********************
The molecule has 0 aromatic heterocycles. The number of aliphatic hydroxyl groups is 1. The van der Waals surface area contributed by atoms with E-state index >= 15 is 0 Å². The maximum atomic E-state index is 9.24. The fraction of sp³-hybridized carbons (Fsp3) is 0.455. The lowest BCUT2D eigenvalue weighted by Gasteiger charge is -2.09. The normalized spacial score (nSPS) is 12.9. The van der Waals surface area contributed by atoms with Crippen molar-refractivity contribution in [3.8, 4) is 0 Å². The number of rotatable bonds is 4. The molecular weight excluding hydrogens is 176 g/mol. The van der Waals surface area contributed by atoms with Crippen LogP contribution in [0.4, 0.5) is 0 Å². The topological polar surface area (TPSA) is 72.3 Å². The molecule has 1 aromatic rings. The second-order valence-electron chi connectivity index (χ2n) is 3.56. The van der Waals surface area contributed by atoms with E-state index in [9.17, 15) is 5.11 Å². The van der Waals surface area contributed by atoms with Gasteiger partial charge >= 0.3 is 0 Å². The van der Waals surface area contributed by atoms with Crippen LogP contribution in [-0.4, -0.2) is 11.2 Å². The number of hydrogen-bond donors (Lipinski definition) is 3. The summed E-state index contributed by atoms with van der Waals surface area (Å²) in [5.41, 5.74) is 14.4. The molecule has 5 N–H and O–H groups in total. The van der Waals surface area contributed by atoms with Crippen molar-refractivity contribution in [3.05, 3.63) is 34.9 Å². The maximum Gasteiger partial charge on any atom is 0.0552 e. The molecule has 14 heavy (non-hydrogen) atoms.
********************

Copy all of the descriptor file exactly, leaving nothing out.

The molecule has 0 aromatic heterocycles. The number of aliphatic hydroxyl groups is 1. The van der Waals surface area contributed by atoms with E-state index >= 15 is 0 Å². The maximum atomic E-state index is 9.24. The fraction of sp³-hybridized carbons (Fsp3) is 0.455. The lowest BCUT2D eigenvalue weighted by Gasteiger charge is -2.09. The normalized spacial score (nSPS) is 12.9. The van der Waals surface area contributed by atoms with Crippen molar-refractivity contribution in [3.8, 4) is 0 Å². The number of rotatable bonds is 4. The molecular weight excluding hydrogens is 176 g/mol. The van der Waals surface area contributed by atoms with Crippen LogP contribution in [0.4, 0.5) is 0 Å². The topological polar surface area (TPSA) is 72.3 Å². The molecule has 1 aromatic rings. The second-order valence-electron chi connectivity index (χ2n) is 3.56. The van der Waals surface area contributed by atoms with E-state index in [9.17, 15) is 5.11 Å². The van der Waals surface area contributed by atoms with Gasteiger partial charge >= 0.3 is 0 Å². The van der Waals surface area contributed by atoms with Crippen LogP contribution in [-0.4, -0.2) is 11.2 Å². The number of hydrogen-bond donors (Lipinski definition) is 3. The summed E-state index contributed by atoms with van der Waals surface area (Å²) in [5.41, 5.74) is 14.4. The molecule has 5 N–H and O–H groups in total. The van der Waals surface area contributed by atoms with Crippen molar-refractivity contribution in [3.05, 3.63) is 34.9 Å². The maximum Gasteiger partial charge on any atom is 0.0552 e. The molecule has 14 heavy (non-hydrogen) atoms.